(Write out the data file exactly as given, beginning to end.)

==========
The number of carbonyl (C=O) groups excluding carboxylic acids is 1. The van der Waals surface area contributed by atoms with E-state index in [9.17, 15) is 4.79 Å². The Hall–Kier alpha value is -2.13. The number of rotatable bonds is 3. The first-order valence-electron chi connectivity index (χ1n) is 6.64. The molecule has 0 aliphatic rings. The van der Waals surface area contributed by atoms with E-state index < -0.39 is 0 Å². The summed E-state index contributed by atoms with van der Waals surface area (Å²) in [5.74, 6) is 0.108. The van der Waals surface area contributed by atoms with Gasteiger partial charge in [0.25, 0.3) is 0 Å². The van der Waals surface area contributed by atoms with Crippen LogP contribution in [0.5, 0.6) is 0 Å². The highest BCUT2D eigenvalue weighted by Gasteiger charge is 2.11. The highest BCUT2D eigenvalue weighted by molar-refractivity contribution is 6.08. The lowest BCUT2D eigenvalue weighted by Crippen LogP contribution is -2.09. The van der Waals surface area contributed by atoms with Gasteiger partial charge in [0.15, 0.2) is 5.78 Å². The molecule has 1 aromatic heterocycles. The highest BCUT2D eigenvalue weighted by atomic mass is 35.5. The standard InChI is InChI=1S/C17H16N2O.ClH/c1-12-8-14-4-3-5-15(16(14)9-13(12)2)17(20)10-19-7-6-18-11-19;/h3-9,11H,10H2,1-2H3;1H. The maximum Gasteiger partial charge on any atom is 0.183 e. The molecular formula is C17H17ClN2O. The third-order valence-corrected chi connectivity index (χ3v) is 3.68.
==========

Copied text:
The number of carbonyl (C=O) groups excluding carboxylic acids is 1. The van der Waals surface area contributed by atoms with E-state index in [9.17, 15) is 4.79 Å². The Hall–Kier alpha value is -2.13. The number of rotatable bonds is 3. The first-order valence-electron chi connectivity index (χ1n) is 6.64. The molecule has 0 aliphatic rings. The van der Waals surface area contributed by atoms with E-state index < -0.39 is 0 Å². The summed E-state index contributed by atoms with van der Waals surface area (Å²) in [5.74, 6) is 0.108. The van der Waals surface area contributed by atoms with Gasteiger partial charge in [0.25, 0.3) is 0 Å². The van der Waals surface area contributed by atoms with Crippen LogP contribution in [0.5, 0.6) is 0 Å². The highest BCUT2D eigenvalue weighted by Gasteiger charge is 2.11. The highest BCUT2D eigenvalue weighted by molar-refractivity contribution is 6.08. The lowest BCUT2D eigenvalue weighted by Crippen LogP contribution is -2.09. The van der Waals surface area contributed by atoms with Gasteiger partial charge in [0.15, 0.2) is 5.78 Å². The molecule has 1 aromatic heterocycles. The highest BCUT2D eigenvalue weighted by atomic mass is 35.5. The standard InChI is InChI=1S/C17H16N2O.ClH/c1-12-8-14-4-3-5-15(16(14)9-13(12)2)17(20)10-19-7-6-18-11-19;/h3-9,11H,10H2,1-2H3;1H. The maximum Gasteiger partial charge on any atom is 0.183 e. The molecular formula is C17H17ClN2O. The third-order valence-corrected chi connectivity index (χ3v) is 3.68.